I walk the beach every day. The soft sand molds to my feet with each step while the smooth stones massage them. Brisk, saline air irrigates my mind during this ambulatory therapy. It shores up my mood, bones, and immune system. The forward motion pumps my heart and has propelled me through life here, from the most mundane Mondays to the most serious, searing crises. During the divorce, eight years ago when the boys were in middle school, it was often the only place I could keep the panic at bay. Stay sound on the Sound.
But by far the most soothing and satisfying part of the promenade is the search for sea glass. That wave-tumbled, sand-smoothed, multihued treasure created from others’ trash. The three-foot high, 18 inch-wide bubbled glass cylinder is nearly full with the bounty from my years-long quest. Clear, blue, lavender, gold, and even red pieces punctuate the more common brown and green.
The lessons I’ve learned scanning the shore for these smooth slivers spill over into life, like waves on the beach. Single for all these years, now, I suppose you could say I’m looking for “that special someone.” Or at least that tolerably-nice-and-sane-non-felon to see a movie with. My life is rich and full of friends, family, and activity, but I admit that I’d like to cuddle up with a man occasionally. I want to turn to someone who cares at the end of the day and share details both monumental and trivial. I miss someone having my back… and front. It would nice to be important to someone.
“Are you dating anyone?” my well-meaning hairstylist asks, making a little pity pouty face more apropos of a three year old that’s just dropped an ice cream cone than an of an adult ostensibly inquiring after my welfare.
“No,” I say, eyes downcast with just the right combination of grief and shame. The pout turns into a frown at this point. “They’re not exactly lining up at the door, you know!” I say, trying to lighten the now somber mood and change the subject. To make her feel better.
“Maybe you should try online dating!” my aunt asks as if she’s just discovered, or even invented, this new technology.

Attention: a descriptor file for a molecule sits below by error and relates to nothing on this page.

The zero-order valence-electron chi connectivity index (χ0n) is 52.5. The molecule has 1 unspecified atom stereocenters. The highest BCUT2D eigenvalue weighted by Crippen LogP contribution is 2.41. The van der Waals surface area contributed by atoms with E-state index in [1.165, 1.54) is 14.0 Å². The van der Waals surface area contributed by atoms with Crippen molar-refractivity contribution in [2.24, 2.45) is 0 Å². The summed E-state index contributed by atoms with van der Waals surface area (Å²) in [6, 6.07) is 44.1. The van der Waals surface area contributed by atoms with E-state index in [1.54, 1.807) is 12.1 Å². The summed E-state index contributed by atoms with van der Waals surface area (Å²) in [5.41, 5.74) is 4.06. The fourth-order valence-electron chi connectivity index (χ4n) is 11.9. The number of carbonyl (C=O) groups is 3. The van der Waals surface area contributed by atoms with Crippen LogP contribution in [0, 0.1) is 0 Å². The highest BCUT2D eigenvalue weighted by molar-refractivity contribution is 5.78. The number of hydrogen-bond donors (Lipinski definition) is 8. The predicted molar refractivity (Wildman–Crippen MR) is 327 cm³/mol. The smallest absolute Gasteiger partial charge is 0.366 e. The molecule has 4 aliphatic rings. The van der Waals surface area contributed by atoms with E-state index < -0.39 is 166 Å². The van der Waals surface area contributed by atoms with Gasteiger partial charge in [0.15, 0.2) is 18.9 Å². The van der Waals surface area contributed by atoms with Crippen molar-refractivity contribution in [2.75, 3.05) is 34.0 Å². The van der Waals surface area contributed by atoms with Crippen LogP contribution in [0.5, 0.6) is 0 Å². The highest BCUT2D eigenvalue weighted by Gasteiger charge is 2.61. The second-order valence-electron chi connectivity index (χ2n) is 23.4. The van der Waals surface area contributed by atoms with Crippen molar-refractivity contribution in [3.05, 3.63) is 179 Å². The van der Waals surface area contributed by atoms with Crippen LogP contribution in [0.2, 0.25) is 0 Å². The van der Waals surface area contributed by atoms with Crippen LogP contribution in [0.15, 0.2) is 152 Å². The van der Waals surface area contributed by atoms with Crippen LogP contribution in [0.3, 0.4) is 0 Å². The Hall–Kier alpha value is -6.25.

“Don’t you know anyone who could set you up?” she persists.
“Gee, why didn’t I think of that?” I don’t say.
Now, a bit more desperately, brow wrinkled in a worried crease “maybe the bars aren’t too bad, if you go to the right one with someone. It could be fun?” Is she trying to convince herself or me?
Looking for beach glass is an art. It would be easy to go to a hypothetical SeaGlass.com and just order a pouchful of pieces and hope to at least like them even a little. Or to sit at home and expect friends to find them, but the foraging is fun.
I try to look in those spots with the highest yield probability, like the low tide rock ridges. But sometimes a gem sits way up toward the road buried deep in dry beige sand. In a spot no one would think to look. Sometimes serendipity has just to put you in the right place at the right time.
It takes patience, diligence, and focus.
“How do you do it? You find some every time! I never find any and I walk there all the time!” my friend laments.
“Just keep your head down and let your eyes scan the sand. Steadily, but without desperation. And be sure of what you’re looking for,” I advise. “Don’t be fooled by rocks and shells posing as sea glass.”
I find new-ish pieces sometimes; ones that are young, and immature, and not fully developed. They are too shiny and sharp, with jagged edges that could hurt me. I throw those back to let the sea soften and shape them; I will be here waiting when they are ready.
The competition for the straight, age-appropriate single man is much stiffer than for the seemingly elusive sea glass. The number of the former (who have not previously been married to one of my friends and can speak in full sentences) is slim and diminishing. The Sound replenishes the supply of the latter daily, thanks to careless boaters. They toss their bottles overboard and the sea tumbles them into gems for me. Not many of us scour the beach daily for these products of the ocean’s alchemy. On the man front, the demand far outweighs the supply.
The difference is that I’m always certain that I want to find the glass. It is not a burden and it fits into my home and does not disrupt my schedule. If it is not good I can toss it back into the surf to be reformed. A man, on the other hand, would change everything and I both crave and fear that. Am I too set in my ways? The more time I spend companion-less, the more that time molds me like the waves sculpt the rigid glass.
I’m looking for the right pieces. Not just any piece. They don’t have to be perfect. Size does not matter. I just want them to feel good in my hand, and fit well in my life. Sometimes I spy a great piece in the gentle waves lapping at the shore. I just grasp it, but it slips away. I don’t regret those near misses. Those nuggets are not meant for me. They are there waiting for someone else, and I have to let them go without regret, happy for the person who will eventually find them.
It is counterproductive to try too hard or to be desperate. I have, often, to remind myself to keep my eye on the prize. Which is the walk itself. The peace. Not the piece.
“No,” I say, “I am not dating. I have not found the right person yet.” Or maybe, they haven’t found me. In this case, I’m the prize.